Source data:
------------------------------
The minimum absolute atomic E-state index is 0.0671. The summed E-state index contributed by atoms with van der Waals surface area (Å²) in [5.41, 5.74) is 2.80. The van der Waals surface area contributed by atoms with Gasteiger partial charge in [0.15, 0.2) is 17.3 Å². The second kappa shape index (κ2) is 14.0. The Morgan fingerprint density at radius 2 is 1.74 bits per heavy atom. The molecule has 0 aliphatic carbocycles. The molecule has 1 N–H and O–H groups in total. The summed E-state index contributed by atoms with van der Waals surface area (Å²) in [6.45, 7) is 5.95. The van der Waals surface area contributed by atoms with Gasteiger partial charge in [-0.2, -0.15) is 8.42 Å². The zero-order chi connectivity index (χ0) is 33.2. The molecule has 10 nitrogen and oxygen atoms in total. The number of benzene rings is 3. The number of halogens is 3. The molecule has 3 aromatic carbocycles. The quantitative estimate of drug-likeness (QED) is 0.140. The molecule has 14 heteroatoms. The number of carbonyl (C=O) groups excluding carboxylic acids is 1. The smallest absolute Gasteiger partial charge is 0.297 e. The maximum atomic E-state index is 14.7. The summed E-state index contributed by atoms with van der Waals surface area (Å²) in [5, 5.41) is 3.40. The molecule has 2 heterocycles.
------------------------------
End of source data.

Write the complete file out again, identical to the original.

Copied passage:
The minimum absolute atomic E-state index is 0.0671. The summed E-state index contributed by atoms with van der Waals surface area (Å²) in [5.41, 5.74) is 2.80. The van der Waals surface area contributed by atoms with Gasteiger partial charge in [0.15, 0.2) is 17.3 Å². The second kappa shape index (κ2) is 14.0. The Morgan fingerprint density at radius 2 is 1.74 bits per heavy atom. The molecule has 0 aliphatic carbocycles. The molecule has 1 N–H and O–H groups in total. The summed E-state index contributed by atoms with van der Waals surface area (Å²) in [6.45, 7) is 5.95. The van der Waals surface area contributed by atoms with Gasteiger partial charge in [-0.2, -0.15) is 8.42 Å². The zero-order chi connectivity index (χ0) is 33.2. The molecule has 10 nitrogen and oxygen atoms in total. The number of benzene rings is 3. The number of halogens is 3. The molecule has 3 aromatic carbocycles. The quantitative estimate of drug-likeness (QED) is 0.140. The molecule has 14 heteroatoms. The number of carbonyl (C=O) groups excluding carboxylic acids is 1. The smallest absolute Gasteiger partial charge is 0.297 e. The maximum atomic E-state index is 14.7. The summed E-state index contributed by atoms with van der Waals surface area (Å²) in [5, 5.41) is 3.40. The molecule has 2 heterocycles.